Internal organs are enclosed within the abdominal wall which is made up of layers of muscle, fat and tissue. Weakness in any part of the abdominal wall causes the internal organs to bulge out of their normal position. This bulge is called a hernia.
Hernias may develop before birth (congenital hernia) when the lining of the organs do not close completely to encompass the internal organs. Increased abdominal pressure or weakness around an area of incision made during a surgery can also result in hernia.
Hernias are classified based on their location. The different types of hernia include:
- Inguinal hernia (inner groin): This is the most common type of hernia in men and occurs in the lower abdominal area where the abdomen and legs meet (groin).
- Incisional hernia: This type of hernia occurs when the abdominal wall is pushed out at a site weakened by a previously made incision of an abdominal surgery.
- Femoral hernia (outer groin): It appears on the upper region of the thigh when the intestine bulges out into the passage of the femoral artery (large blood vessel supplying blood to the lower extremity).
- Umbilical hernia (belly button or navel): This hernia is common in newborns, women who are obese or in those who have had many children. Part of the small intestine or fat bulges out from the navel.
- Hiatal hernia (upper stomach): This occurs when the upper part of the stomach is pushed up through the diaphragm (muscle separating the chest from the abdomen).
Most hernias show no symptoms except for a small lump that can be pushed back inside, but may appear again when strain (like coughing) is applied. They may be painless, but some may feel an ache or discomfort, which may intensify with activities like lifting or bending. The bulging hernia itself does not cause pain, but the internal organs pressing against the abdominal wall can result in discomfort.
Over time, the lump may grow, become sore, and even get strangulated (trapped), a condition where the blood supply is blocked to the area requiring immediate medical attention. Entrapment of a hernia may lead to swelling, skin discolouration (blue or red), vomiting, pain, urination problems and bowel obstruction. A strangulated hernia may further lead to complications that may include, but are not limited to gangrene (death of tissue) or peritonitis (inflammation of the abdominal inner wall). Strangulated inguinal hernias may cause vomiting and fever in children.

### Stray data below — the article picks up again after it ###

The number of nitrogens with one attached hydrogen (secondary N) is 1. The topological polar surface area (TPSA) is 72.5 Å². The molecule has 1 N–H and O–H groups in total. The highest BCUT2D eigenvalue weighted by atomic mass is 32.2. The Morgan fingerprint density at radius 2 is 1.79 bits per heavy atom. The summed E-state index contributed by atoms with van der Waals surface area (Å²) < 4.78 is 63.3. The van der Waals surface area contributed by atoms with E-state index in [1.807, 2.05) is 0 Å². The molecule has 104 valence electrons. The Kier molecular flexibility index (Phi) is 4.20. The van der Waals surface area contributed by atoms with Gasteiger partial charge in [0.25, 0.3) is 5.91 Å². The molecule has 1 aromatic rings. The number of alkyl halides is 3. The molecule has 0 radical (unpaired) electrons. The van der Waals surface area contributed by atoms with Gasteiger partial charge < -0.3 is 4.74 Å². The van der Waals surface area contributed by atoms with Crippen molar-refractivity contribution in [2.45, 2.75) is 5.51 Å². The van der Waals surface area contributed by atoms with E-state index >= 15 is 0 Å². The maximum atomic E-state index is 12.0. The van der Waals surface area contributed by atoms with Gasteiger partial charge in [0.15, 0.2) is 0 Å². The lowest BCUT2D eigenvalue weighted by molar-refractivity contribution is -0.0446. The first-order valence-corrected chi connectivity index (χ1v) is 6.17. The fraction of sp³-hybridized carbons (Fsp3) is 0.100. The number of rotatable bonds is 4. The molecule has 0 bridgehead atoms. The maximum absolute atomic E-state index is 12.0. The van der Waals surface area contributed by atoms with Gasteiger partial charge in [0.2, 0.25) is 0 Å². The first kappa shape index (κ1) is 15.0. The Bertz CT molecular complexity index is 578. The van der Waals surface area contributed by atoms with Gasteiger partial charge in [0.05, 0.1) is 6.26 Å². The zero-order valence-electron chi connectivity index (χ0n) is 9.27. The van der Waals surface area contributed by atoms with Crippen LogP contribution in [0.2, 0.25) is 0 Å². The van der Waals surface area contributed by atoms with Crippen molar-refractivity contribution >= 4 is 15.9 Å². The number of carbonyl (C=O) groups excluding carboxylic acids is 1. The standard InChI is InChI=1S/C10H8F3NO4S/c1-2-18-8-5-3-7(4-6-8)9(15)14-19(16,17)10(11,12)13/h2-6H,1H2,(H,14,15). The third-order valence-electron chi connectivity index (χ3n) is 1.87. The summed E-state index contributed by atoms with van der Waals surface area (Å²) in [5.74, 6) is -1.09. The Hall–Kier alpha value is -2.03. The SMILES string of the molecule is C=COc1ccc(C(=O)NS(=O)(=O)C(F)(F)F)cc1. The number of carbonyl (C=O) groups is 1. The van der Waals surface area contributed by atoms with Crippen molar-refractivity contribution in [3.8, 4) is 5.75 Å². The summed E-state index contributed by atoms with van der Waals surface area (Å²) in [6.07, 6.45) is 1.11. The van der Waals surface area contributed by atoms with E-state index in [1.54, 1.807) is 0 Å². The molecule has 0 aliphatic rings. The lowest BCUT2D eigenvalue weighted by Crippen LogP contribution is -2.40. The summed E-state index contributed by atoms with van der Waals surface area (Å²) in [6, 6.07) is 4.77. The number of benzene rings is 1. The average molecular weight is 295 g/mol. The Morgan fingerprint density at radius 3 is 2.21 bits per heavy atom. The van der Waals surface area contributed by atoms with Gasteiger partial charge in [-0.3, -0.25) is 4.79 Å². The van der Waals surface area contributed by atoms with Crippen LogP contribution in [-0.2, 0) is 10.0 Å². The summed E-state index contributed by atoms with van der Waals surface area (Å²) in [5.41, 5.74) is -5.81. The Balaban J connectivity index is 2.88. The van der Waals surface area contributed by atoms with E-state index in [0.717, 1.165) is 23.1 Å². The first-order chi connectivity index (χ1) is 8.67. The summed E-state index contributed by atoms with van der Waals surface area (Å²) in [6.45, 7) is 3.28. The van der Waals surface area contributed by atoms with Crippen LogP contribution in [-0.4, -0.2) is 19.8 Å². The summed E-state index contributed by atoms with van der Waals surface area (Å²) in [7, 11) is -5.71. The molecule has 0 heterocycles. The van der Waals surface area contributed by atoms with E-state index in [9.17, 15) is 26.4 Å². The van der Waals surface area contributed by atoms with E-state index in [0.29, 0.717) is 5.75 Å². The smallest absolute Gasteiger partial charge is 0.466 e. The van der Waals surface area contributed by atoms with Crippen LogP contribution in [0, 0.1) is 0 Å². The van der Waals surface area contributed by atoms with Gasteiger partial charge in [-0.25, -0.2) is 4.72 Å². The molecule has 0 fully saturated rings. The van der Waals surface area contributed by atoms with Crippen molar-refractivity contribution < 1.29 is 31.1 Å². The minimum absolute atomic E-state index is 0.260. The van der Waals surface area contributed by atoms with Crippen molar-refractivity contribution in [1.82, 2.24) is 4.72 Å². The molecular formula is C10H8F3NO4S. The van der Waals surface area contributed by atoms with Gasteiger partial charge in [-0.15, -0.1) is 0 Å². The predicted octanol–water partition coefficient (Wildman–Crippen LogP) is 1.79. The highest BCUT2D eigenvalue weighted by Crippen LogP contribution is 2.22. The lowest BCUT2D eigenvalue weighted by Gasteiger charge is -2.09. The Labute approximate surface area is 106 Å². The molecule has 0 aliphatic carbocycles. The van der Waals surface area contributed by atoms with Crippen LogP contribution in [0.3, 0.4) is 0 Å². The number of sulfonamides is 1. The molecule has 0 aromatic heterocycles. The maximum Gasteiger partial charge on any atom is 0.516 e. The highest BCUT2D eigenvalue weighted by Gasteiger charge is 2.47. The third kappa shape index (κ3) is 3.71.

Your doctor will collect your medical history and conduct a physical exam. A thorough examination for swollen bulged areas on the abdomen, groin, scrotum, or thigh will be performed. Your doctor may be able to see or feel the bulge when you cough, stand up or strain your abdominal wall and see or feel it reduce in size when you lie down.
If required, your doctor may order special tests such as a herniagram or an ultrasound for diagnosis.
Surgical repair is the only option for treating hernia. Your doctor may choose to avoid surgery for a while if the hernia does not cause any pain or discomfort. However, if left untreated for a long time, it may have a risk of enlarging and becoming strangulated (trapped), which may require emergency surgical repair, or may increase the complications of late surgery. Your surgeon may follow different approaches to repair your hernia. The two basic steps for any surgical hernia repair include:
- Pushing back the bulge to its original position inside the abdominal cavity
- Closing the opening from where the hernia had protruded
Your surgeon will perform either an open or a laparoscopic surgery based on which procedure is suitable for your condition.
Open Hernia Repair: This procedure is performed under local or general anaesthesia. Your surgeon will make an incision on the abdomen and manually push the bulge back into place. This is followed by repair of the hernia as described below.
Laparoscopic Hernia Repair: Laparoscopy will be performed under general anaesthesia. Your surgeon will make several small incisions on the abdominal wall and insert a laparoscope (instrument with a lighted device and a camera) through one of the incisions and surgical instruments through the others. Carbon dioxide gas will be inflated into your abdominal cavity which will make it easier for the surgeon to view the organs and perform the procedure.
Your surgeon will then perform either hernioplasty or herniorrhaphy depending on the damage.
- Hernioplasty: This technique is preferred in cases of complete damage and rupture of the abdominal wall. After the internal organs are put back in place, your surgeon will stitch a sterile synthetic mesh over the weak area and to the abdominal wall, for support.
- Herniorrhaphy: This technique is preferred when the intestinal contents leak due to a torn abdominal wall. Your surgeon will stitch the edges of healthy tissue of the abdominal wall together after putting the bulge back in its place.
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